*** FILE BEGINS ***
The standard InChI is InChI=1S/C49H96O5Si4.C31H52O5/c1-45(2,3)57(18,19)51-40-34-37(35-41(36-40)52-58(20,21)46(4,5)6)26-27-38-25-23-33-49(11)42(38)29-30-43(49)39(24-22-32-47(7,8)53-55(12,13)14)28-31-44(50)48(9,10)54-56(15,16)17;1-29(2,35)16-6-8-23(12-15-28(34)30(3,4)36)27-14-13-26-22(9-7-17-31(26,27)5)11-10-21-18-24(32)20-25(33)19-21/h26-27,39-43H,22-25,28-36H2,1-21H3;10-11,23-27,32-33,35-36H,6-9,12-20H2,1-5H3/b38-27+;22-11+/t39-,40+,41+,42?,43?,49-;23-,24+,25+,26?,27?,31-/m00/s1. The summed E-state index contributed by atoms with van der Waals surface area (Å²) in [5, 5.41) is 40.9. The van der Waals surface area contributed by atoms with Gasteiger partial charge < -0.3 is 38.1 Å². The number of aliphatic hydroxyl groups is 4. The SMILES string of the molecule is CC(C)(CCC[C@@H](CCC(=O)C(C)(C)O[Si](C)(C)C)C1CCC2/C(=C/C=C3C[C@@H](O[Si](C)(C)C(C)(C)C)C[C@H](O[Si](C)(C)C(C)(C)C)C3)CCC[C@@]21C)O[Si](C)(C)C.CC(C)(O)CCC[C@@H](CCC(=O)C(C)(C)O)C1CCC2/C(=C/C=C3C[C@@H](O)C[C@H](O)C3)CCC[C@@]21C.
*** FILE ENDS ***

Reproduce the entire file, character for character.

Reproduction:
The standard InChI is InChI=1S/C49H96O5Si4.C31H52O5/c1-45(2,3)57(18,19)51-40-34-37(35-41(36-40)52-58(20,21)46(4,5)6)26-27-38-25-23-33-49(11)42(38)29-30-43(49)39(24-22-32-47(7,8)53-55(12,13)14)28-31-44(50)48(9,10)54-56(15,16)17;1-29(2,35)16-6-8-23(12-15-28(34)30(3,4)36)27-14-13-26-22(9-7-17-31(26,27)5)11-10-21-18-24(32)20-25(33)19-21/h26-27,39-43H,22-25,28-36H2,1-21H3;10-11,23-27,32-33,35-36H,6-9,12-20H2,1-5H3/b38-27+;22-11+/t39-,40+,41+,42?,43?,49-;23-,24+,25+,26?,27?,31-/m00/s1. The summed E-state index contributed by atoms with van der Waals surface area (Å²) in [5, 5.41) is 40.9. The van der Waals surface area contributed by atoms with Gasteiger partial charge < -0.3 is 38.1 Å². The number of aliphatic hydroxyl groups is 4. The SMILES string of the molecule is CC(C)(CCC[C@@H](CCC(=O)C(C)(C)O[Si](C)(C)C)C1CCC2/C(=C/C=C3C[C@@H](O[Si](C)(C)C(C)(C)C)C[C@H](O[Si](C)(C)C(C)(C)C)C3)CCC[C@@]21C)O[Si](C)(C)C.CC(C)(O)CCC[C@@H](CCC(=O)C(C)(C)O)C1CCC2/C(=C/C=C3C[C@@H](O)C[C@H](O)C3)CCC[C@@]21C.